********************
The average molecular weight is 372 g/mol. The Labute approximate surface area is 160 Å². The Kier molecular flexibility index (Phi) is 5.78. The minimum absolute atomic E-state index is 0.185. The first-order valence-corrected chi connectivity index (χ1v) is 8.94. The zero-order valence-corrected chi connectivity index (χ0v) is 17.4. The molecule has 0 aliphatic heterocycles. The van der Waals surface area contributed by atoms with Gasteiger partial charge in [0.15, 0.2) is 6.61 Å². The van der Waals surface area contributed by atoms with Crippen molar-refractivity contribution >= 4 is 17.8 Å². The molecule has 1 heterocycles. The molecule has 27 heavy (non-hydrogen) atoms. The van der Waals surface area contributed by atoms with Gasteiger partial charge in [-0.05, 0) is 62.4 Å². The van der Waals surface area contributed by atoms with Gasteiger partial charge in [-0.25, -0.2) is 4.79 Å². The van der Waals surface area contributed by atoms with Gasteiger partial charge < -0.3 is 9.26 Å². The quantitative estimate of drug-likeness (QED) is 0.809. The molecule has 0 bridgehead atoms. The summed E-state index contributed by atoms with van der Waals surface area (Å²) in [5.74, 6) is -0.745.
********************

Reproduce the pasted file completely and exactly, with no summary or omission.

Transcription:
The average molecular weight is 372 g/mol. The Labute approximate surface area is 160 Å². The Kier molecular flexibility index (Phi) is 5.78. The minimum absolute atomic E-state index is 0.185. The first-order valence-corrected chi connectivity index (χ1v) is 8.94. The zero-order valence-corrected chi connectivity index (χ0v) is 17.4. The molecule has 0 aliphatic heterocycles. The van der Waals surface area contributed by atoms with Gasteiger partial charge in [0.15, 0.2) is 6.61 Å². The van der Waals surface area contributed by atoms with Crippen molar-refractivity contribution >= 4 is 17.8 Å². The molecule has 1 heterocycles. The molecule has 27 heavy (non-hydrogen) atoms. The van der Waals surface area contributed by atoms with Gasteiger partial charge in [-0.05, 0) is 62.4 Å². The van der Waals surface area contributed by atoms with Gasteiger partial charge in [-0.25, -0.2) is 4.79 Å². The van der Waals surface area contributed by atoms with Gasteiger partial charge < -0.3 is 9.26 Å². The quantitative estimate of drug-likeness (QED) is 0.809. The molecule has 0 bridgehead atoms. The summed E-state index contributed by atoms with van der Waals surface area (Å²) in [5.74, 6) is -0.745.